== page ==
Our Opinion: Time is now to prepare for big quake
Three years ago, Kathryn Schulz did us all a huge favor. The Pulitzer Prize-winning journalist penned a story for The New Yorker about the effects of a devastating earthquake off the Coast of Oregon.
Her article, published in the magazine's July issue, clocked in at just over 6,000 words but a two-sentence passage, near the top, got the most attention:
"By the time the shaking has ceased and the tsunami has receded, the region will be unrecognizable. Kenneth Murphy, who directs FEMA's Region X, the division responsible for Oregon, Washington, Idaho, and Alaska, says, "Our operating assumption is that everything west of Interstate 5 will be toast."
The "toast" quote got picked up by the national media and the story, which netted Schulz another Pulitzer, created regional aftershocks which could be felt the rest of the year, as government agencies, non-profits and news organization churned out advice on how to prepare for "the big one."
Last week, a trio of authors for the Oregon Department of Geology and Mineral Industries sounded another wake-up call. John Bauer, William Burns and Ian Madin can't match Schultz's deft writing style or fluid narrative flow, but they dropped some serious data that wasn't available to the journalist.
Their study, released Thursday, offers another chance for us focus on a catastrophic event that is not a matter of "if" but "when."
Using tools that weren't available even two years ago, the researchers were able to match soil conditions, building characteristics and demographic data to come up with details that went well beyond analogies to burnt bread. And, they are not pretty.
As the Portland Tribune's Steve Law reported last Thursday, researchers found that a magnitude 9 earthquake centered off the Oregon Coast would cause tens of thousands of severe injuries and deaths in the Portland area.
"In Portland alone, the study calculates 119 to 896 immediate deaths from a major Cascadia earthquake, depending on when it occurs, plus hundreds to thousands more life-threatening injuries and people requiring hospitalization," he wrote.
Even those who escape without injury will be impacted, thousands of residents will be displaced from their homes and the region faces tens of billions of dollars in building damage. And the report also emphasizes that it's not just people living west of I-5 who should be prepared. "No community will be unharmed," according to the study. In Portland, for example, up to 900 people could die and another 3,650 require hospitalization.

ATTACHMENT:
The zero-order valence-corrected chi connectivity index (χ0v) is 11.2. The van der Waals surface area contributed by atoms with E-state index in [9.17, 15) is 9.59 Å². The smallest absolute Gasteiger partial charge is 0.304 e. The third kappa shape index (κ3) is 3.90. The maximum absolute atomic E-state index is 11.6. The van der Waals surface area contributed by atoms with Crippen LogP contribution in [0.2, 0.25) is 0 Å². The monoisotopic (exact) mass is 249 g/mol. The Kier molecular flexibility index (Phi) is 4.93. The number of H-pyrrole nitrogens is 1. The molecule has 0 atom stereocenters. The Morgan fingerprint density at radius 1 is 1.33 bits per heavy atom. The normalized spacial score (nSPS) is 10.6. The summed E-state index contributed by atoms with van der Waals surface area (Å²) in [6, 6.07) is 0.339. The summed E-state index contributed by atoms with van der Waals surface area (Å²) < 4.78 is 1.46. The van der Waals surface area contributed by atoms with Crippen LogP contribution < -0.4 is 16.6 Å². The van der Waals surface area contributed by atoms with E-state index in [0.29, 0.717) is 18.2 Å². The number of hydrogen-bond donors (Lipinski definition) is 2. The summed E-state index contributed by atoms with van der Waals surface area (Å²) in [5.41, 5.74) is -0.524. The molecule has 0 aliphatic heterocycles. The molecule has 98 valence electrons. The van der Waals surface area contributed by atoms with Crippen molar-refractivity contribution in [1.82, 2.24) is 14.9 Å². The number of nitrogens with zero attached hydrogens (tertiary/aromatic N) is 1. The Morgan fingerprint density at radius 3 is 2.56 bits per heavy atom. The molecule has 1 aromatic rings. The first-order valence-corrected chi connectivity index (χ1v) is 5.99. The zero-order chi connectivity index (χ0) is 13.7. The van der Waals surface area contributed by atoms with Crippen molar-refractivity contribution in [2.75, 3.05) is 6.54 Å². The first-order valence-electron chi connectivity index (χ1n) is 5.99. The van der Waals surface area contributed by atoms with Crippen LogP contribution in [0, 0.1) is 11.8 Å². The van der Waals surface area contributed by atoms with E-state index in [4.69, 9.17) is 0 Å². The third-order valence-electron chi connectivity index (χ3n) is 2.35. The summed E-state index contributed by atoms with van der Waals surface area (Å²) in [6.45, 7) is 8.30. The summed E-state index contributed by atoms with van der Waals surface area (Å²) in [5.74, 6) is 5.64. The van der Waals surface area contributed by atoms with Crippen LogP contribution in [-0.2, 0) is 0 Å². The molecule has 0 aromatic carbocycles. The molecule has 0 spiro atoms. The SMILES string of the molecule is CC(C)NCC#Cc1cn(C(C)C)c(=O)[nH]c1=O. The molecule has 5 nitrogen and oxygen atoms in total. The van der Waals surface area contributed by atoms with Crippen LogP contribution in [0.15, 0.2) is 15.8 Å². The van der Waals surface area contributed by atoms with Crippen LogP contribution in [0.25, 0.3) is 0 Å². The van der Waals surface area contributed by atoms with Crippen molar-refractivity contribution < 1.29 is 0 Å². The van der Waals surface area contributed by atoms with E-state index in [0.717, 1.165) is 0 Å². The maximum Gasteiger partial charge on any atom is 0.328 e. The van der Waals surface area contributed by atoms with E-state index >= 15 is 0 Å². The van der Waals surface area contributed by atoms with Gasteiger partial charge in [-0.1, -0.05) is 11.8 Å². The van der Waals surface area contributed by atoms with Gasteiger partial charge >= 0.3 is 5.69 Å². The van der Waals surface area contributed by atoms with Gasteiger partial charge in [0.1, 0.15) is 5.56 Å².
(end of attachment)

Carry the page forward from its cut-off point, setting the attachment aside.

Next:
So, once again, a disturbing document offers an opportunity for us to respond. But how? Here are some ideas.
Think like a Boy Scout:As individuals we must adopt the Boy Scout creed and "be prepared" at home and work, and that means going beyond stashing a flashlight, tarp and case of bottled water in the garage. The regional office of the American Red Cross has various tools to help you plan. Check them out at redcross.org/local/oregon/preparedness.
Be neighborly:Even if your supplies are safely stored, they won't last long if you need to come to the aid of all your neighbors. PREP, a coalition of metro-area first-responders and neighborhood associations, can help guide those who want to organize at the community level. Learn more at preporegon.org.
Identify critical facilities:The study did not identify the seismic resilience of public buildings, but local governments should do so — and focus on fire stations, which are the logical spot for first responders to gather and community members to look for help.
Learn from New Zealand:Seven years ago, a magnitude 6.3 quake rocked Christchurch New Zealand, which has a similar topography to the Pacific Northwest. The shocks leveled scores of buildings and killing 185 people. But, the damage could have been much worse had the government not been proactive a decade earlier and reinforced hundreds of public schools. Although the earthquake occurred during a school day, there were no fatalities in school buildings. What's more, the New Zealand government provides earthquake coverage on every homeowner policy, which was key to the region's residents' ability to rebuild. And, the New Zealand government offered financial help to small businesses following the quake to allow them to resume operations.
As we've seen in other parts of the country, it's easy to put off the costly preparation for a disaster that likely won't happen tomorrow, only to find that all those tomorrows suddenly become today. But as individuals and communities, we must take advantage of heightened public awareness to move forward on such plans. Last week's report offers us just such a chance. We should seize it.